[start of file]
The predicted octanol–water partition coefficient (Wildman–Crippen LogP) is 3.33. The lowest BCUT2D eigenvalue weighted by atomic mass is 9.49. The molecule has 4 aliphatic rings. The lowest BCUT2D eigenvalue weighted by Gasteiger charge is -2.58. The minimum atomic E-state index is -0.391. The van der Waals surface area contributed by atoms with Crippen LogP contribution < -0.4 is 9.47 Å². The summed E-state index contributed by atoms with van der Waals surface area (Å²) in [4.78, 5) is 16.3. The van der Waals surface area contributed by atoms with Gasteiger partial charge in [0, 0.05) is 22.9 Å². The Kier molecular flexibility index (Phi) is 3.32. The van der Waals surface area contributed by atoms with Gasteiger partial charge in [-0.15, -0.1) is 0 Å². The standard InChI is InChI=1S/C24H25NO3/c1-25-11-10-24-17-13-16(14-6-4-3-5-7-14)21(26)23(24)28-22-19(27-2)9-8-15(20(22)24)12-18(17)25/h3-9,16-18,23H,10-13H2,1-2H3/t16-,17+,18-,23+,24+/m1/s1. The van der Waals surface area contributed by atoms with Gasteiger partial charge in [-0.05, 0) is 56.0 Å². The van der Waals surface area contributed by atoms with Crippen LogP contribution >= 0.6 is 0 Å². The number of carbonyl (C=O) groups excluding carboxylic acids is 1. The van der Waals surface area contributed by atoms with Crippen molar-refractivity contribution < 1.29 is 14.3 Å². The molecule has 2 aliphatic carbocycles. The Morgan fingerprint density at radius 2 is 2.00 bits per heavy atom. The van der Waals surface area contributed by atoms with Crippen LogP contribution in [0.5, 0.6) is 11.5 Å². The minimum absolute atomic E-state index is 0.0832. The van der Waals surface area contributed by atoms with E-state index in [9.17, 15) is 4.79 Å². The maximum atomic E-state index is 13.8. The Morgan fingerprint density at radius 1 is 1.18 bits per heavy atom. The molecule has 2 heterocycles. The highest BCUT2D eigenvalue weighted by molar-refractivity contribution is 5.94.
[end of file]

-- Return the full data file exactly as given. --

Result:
The predicted octanol–water partition coefficient (Wildman–Crippen LogP) is 3.33. The lowest BCUT2D eigenvalue weighted by atomic mass is 9.49. The molecule has 4 aliphatic rings. The lowest BCUT2D eigenvalue weighted by Gasteiger charge is -2.58. The minimum atomic E-state index is -0.391. The van der Waals surface area contributed by atoms with Crippen LogP contribution < -0.4 is 9.47 Å². The summed E-state index contributed by atoms with van der Waals surface area (Å²) in [4.78, 5) is 16.3. The van der Waals surface area contributed by atoms with Gasteiger partial charge in [0, 0.05) is 22.9 Å². The Kier molecular flexibility index (Phi) is 3.32. The van der Waals surface area contributed by atoms with Gasteiger partial charge in [-0.15, -0.1) is 0 Å². The standard InChI is InChI=1S/C24H25NO3/c1-25-11-10-24-17-13-16(14-6-4-3-5-7-14)21(26)23(24)28-22-19(27-2)9-8-15(20(22)24)12-18(17)25/h3-9,16-18,23H,10-13H2,1-2H3/t16-,17+,18-,23+,24+/m1/s1. The van der Waals surface area contributed by atoms with Gasteiger partial charge in [-0.05, 0) is 56.0 Å². The van der Waals surface area contributed by atoms with Crippen LogP contribution >= 0.6 is 0 Å². The number of carbonyl (C=O) groups excluding carboxylic acids is 1. The van der Waals surface area contributed by atoms with Crippen molar-refractivity contribution < 1.29 is 14.3 Å². The molecule has 2 aliphatic carbocycles. The Morgan fingerprint density at radius 2 is 2.00 bits per heavy atom. The van der Waals surface area contributed by atoms with Crippen LogP contribution in [0.5, 0.6) is 11.5 Å². The minimum absolute atomic E-state index is 0.0832. The van der Waals surface area contributed by atoms with E-state index in [9.17, 15) is 4.79 Å². The maximum atomic E-state index is 13.8. The Morgan fingerprint density at radius 1 is 1.18 bits per heavy atom. The molecule has 2 heterocycles. The highest BCUT2D eigenvalue weighted by molar-refractivity contribution is 5.94.